What information from my economic records do you want and why?

Department for Work and Pensions (DWP) records

The DWP keeps records of everybody’s benefit claims and any periods people spend on employment programmes.

Her Majesty’s Revenue and Customs (HMRC) records

HMRC keep records of everybody’s employment, earnings, tax credits and occupational pensions (since 1998) and National Insurance Contributions since the early 1970s.

Why is this information useful?

For many years we have been collecting information on your economic circumstances. The information you have provided has allowed researchers to examine a whole range of issues like the financial benefits of education and training, as well as the importance of early childhood circumstances on adult income and social mobility (the extent to which people’s social class or economic status changes between childhood and adulthood).

Over the years, collecting information about sources of income has become increasingly complex, particularly since the widespread introduction of in work benefits and tax credits and changes in eligibility to different benefits and welfare to work programs.

It is very difficult to collect sufficiently detailed information about tax credits and benefits, but these are increasingly a very important source of income for a lot of families – particularly since the economic downturn.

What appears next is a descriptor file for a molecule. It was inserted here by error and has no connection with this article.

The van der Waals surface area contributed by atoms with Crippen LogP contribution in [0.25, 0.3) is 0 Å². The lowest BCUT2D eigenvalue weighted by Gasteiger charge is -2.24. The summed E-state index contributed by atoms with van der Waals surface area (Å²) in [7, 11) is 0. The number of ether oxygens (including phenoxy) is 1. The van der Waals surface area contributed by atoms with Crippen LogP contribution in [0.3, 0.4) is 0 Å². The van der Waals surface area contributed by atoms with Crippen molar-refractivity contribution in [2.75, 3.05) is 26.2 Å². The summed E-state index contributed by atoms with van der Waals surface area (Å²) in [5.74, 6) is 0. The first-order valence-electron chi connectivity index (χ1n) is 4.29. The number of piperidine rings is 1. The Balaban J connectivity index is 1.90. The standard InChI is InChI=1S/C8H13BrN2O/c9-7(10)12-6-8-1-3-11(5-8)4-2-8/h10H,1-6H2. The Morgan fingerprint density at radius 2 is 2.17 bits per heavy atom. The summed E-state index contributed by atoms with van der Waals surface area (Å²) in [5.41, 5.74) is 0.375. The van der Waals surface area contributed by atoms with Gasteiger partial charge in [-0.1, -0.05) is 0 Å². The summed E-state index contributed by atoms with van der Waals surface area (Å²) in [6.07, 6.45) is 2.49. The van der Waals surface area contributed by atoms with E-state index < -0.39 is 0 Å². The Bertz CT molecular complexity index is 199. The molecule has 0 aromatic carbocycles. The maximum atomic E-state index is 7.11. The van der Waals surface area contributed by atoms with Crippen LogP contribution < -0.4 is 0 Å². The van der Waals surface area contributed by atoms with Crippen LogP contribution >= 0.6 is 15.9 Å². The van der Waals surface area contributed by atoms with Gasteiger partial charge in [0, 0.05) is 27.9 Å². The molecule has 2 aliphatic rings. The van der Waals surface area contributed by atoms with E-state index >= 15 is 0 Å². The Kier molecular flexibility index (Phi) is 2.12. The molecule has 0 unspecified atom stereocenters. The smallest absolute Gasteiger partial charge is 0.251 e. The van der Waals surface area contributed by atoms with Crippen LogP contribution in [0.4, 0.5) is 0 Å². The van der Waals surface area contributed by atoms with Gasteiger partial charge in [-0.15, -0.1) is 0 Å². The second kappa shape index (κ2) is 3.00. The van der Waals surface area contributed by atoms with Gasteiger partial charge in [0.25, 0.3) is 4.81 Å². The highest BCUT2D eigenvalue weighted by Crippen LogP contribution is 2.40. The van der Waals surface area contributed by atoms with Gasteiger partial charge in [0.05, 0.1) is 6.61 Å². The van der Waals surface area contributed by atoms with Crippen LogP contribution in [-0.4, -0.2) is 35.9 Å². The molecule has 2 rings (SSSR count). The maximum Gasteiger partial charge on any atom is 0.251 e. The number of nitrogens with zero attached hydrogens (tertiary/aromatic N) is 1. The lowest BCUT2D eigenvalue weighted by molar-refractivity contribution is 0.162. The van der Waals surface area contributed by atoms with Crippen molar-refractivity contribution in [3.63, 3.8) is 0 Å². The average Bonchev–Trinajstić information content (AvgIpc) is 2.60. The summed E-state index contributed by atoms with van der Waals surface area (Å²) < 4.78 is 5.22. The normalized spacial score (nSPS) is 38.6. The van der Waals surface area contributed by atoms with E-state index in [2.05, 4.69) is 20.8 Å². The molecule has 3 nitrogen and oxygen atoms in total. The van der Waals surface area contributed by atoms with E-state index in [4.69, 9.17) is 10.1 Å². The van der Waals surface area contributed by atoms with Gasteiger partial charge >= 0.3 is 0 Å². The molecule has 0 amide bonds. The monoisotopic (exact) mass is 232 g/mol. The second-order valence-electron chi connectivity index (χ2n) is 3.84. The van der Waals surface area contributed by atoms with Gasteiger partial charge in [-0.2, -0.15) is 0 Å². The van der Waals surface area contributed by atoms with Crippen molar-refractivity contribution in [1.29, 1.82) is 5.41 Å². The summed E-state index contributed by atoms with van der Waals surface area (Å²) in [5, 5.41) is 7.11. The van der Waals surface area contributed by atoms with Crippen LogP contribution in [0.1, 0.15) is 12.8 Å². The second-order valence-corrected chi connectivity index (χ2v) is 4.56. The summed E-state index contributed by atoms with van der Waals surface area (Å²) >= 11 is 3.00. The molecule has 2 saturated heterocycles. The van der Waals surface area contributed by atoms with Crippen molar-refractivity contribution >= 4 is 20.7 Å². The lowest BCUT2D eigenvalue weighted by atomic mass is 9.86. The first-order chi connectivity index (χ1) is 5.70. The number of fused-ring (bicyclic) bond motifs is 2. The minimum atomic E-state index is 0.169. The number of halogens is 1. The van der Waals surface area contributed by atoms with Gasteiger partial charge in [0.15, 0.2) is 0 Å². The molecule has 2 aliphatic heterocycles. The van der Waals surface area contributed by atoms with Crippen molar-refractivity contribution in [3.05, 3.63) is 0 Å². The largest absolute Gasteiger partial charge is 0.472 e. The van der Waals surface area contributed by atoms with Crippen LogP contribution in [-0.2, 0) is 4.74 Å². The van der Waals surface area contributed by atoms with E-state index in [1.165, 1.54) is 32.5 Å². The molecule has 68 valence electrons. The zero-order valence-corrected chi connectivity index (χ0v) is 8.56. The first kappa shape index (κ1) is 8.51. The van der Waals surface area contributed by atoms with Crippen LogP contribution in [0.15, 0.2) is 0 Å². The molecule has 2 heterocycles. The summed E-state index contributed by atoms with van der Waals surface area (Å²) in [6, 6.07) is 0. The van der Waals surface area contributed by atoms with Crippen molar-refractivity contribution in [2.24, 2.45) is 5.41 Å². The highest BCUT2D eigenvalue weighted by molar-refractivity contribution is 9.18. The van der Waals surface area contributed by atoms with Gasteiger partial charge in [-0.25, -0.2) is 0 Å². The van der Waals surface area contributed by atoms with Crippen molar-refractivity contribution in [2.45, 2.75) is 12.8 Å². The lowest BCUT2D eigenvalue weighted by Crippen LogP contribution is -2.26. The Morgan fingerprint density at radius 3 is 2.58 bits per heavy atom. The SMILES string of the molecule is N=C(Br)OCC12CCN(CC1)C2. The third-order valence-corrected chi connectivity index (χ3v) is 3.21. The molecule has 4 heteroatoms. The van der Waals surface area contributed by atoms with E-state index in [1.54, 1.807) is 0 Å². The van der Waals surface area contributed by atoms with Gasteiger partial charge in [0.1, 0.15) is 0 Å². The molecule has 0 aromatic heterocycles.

We are therefore asking for your permission to gain access to the economic administrative data held about you by HMRC and DWP. This includes information about any tax credits that you receive, your National Insurance contributions (critical to working out pension entitlement), your earnings (which are used to work out entitlement to things like Child Benefit, Student grants and loans for your children and child tax credits), benefits that you receive as well as information about participation in DWP programmes, such as the New Deal.

This would allow researchers to look at important questions that have previously not been tackled in these troubled economic times including:

– How has the introduction of in-work tax credits impacted on adult work decisions and child poverty?

– What are the lifetime returns to education and training for people from different family backgrounds? How variable are these estimated returns?

– Have government welfare to work programs over the last 15 years worked and if so for whom?